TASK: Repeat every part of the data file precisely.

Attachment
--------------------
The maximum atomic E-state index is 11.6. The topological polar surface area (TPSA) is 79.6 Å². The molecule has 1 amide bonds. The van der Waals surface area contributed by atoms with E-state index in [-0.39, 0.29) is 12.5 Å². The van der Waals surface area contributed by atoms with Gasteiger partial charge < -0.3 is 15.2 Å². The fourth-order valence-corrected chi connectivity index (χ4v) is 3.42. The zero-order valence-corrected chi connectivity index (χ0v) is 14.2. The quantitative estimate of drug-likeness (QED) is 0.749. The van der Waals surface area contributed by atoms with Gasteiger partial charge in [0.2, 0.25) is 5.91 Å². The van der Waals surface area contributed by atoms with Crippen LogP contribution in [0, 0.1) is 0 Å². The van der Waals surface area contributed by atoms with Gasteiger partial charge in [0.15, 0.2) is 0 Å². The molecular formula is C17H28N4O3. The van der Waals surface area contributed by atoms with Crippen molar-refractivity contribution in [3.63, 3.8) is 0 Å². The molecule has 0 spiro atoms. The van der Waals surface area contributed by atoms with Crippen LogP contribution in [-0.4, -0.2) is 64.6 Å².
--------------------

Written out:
The maximum atomic E-state index is 11.6. The topological polar surface area (TPSA) is 79.6 Å². The molecule has 1 amide bonds. The van der Waals surface area contributed by atoms with E-state index in [-0.39, 0.29) is 12.5 Å². The van der Waals surface area contributed by atoms with Gasteiger partial charge < -0.3 is 15.2 Å². The fourth-order valence-corrected chi connectivity index (χ4v) is 3.42. The zero-order valence-corrected chi connectivity index (χ0v) is 14.2. The quantitative estimate of drug-likeness (QED) is 0.749. The van der Waals surface area contributed by atoms with Gasteiger partial charge in [0.2, 0.25) is 5.91 Å². The van der Waals surface area contributed by atoms with Crippen LogP contribution in [0, 0.1) is 0 Å². The van der Waals surface area contributed by atoms with Gasteiger partial charge in [0.15, 0.2) is 0 Å². The molecular formula is C17H28N4O3. The van der Waals surface area contributed by atoms with Crippen molar-refractivity contribution in [3.63, 3.8) is 0 Å². The molecule has 0 spiro atoms. The van der Waals surface area contributed by atoms with Crippen LogP contribution in [-0.4, -0.2) is 64.6 Å².